By Summer 1987, through a plan of consolidation, the Altadena and Crescenta Valley (CV) stations merged, with the captain working from the CV "substation" and Altadena becoming a local station under a lieutenant. Altadenans became concerned over a perceived reduction in services to Altadena. With the oncoming of the 90's and continued budget cuts, The Altadena station became threatened with closure. A citizen's group, Friends of the Altadena Sheriff's Station (FASS), was organized to create community awareness of the need to keep the station open. The program became a heavy membership drive to raise funds which could then be rallied into a media blitz, if needed. By keeping the community vocal, FASS hoped to bring to the attention of county and state officials their determination to keep the Altadena Sheriff's Station open.

On October 26, 1993, Governor Pete Wilson visited the Altadena station in a public rally to get out the vote in favor of Proposition 172, the half-cent tax initiative. If passed, excess revenue generated would be applied to public safety services, mostly fire, police and prisons. The governor made a pledge to keep public safety as a priority in future budget planning.

The very next morning public safety was put to the test. A severe hillside fire broke out in a gale force wind and ravaged Kinneloa and Altadena. Mobilized right along side of our fire departments were the sheriffs who even long after the fires were put out would sit vigilant over burned and evacuated neighborhoods protecting person and property from looters or other human predators. Over the week hundreds of deputies were cycled through the Altadena station, something which would not have been as effective without the station.

Within the next year FASS had reorganized itself as the Sheriff's Support Group of Altadena (SSGA, familiarly pronounced Shuh-guh.) Through continued fund raising, SSGA was able to provide the Altadena station with items not provided by the budget. Altadena was among the first of the local stations to be equipped with computers, color printers, digital cameras, and even had two state-of-the-art mountain bikes added to its bike patrol inventory.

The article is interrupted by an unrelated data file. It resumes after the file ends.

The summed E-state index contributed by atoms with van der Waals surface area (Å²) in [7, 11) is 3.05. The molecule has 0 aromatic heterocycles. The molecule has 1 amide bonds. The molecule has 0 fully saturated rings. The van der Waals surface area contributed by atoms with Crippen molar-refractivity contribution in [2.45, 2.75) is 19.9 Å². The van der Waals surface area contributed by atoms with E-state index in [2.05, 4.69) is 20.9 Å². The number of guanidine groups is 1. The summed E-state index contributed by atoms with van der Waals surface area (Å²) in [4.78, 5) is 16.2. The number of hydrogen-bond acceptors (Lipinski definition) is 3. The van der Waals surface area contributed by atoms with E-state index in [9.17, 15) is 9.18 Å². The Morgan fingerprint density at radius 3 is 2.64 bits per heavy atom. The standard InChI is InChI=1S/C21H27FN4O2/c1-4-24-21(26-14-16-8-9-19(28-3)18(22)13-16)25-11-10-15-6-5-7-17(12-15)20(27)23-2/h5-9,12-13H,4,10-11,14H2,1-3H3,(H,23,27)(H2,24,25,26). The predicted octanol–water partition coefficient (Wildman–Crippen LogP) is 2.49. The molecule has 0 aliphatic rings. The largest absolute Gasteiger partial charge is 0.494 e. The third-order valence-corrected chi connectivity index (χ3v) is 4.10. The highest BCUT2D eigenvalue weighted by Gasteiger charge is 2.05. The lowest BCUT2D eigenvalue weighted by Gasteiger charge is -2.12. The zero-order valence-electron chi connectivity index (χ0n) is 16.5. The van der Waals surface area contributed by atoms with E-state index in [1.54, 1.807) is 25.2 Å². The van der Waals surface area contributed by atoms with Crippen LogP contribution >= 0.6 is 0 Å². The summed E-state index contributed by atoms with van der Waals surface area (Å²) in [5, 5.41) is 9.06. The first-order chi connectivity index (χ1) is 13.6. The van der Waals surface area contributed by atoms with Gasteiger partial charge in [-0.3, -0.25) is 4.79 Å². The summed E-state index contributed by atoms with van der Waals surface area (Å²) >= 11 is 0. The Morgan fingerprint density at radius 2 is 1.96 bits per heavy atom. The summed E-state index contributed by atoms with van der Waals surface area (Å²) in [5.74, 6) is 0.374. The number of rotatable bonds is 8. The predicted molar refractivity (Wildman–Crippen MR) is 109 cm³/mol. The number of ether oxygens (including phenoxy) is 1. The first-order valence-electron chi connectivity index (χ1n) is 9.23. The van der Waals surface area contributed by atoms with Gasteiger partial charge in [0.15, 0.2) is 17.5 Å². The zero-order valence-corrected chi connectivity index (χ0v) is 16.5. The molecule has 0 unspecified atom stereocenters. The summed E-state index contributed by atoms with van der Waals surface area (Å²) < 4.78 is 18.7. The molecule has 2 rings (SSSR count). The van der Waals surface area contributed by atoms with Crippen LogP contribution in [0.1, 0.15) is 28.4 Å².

In the summer of 1997, rumor spread that the station commander-lieutenant would again be moving on through promotion. Since this would be the third lieutenant rotated through Altadena in three years, SSGA passed a resolution to begin a community campaign to appeal to the Sheriff and the Supervisor, Mike Antonovich, to have the Altadena Station returned to a full service station status, with a captain. One simple Informer, the SSGA newsletter, developed a community response that put the department in a tail spin. In January 1998, Sheriff Block announced at SSGA's annual dinner that Altadena would be "reopened."

In October 1998, just a week prior to elections, Sheriff Block passed away. He is succeeded by Lee Baca who at the 1999 SSGA annual dinner restated the promise: that the Altadena Sheriff's Station would be reopened.

In October of 1999, the Altadena Station received its full-service status, and its commander Ronnie Williams was promoted to Captain to see the new station into the new millennium. Moving into the year 2000, plans have been mulled over to come up with a budget proposal for a renewed Altadena Sheriff's Station. By July, 2001, the Altadena Station had completely separated from the partnership of Crescenta Valley Station and became finally a station unto itself, The Altadena Sheriff's Station.

Still there was great question in the building of a new station. Plans went back and forth on whether to remodel or rebuild. It came down to the fact that remodeling the existing station would cost nearly a million dollars more than leveling it and rebuilding a new station. The estimate is pushing the $20 million mark and constraints facing the 2003 budget year made it appear difficult to determine when the actual money could be allocated.

Captain Ronnie Williams, with almost six years straight at the station, looked at coming time for his rotation. He left the station in April of 2002 and was replaced by Captain Joe Gutierrez.

The budget period heading into July 2003 was again facing gross shortfall and deep cuts. Among these cuts was a $100,000,000 cut to the Sheriff's budget. The monies that were allocated for the new Altadena station, which at least by this time had a full set of plans drawn up, was diverted to other necessary operations of the department, and the Altadena plans were shelved indefinitely.

Since that time several Commanders have passed through the Altadena Sheriff's Station. The Station is currently commanded by Captain John S. Benedict.


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©2007. Mike Manning and the Sheriff’s Support Group of Altadena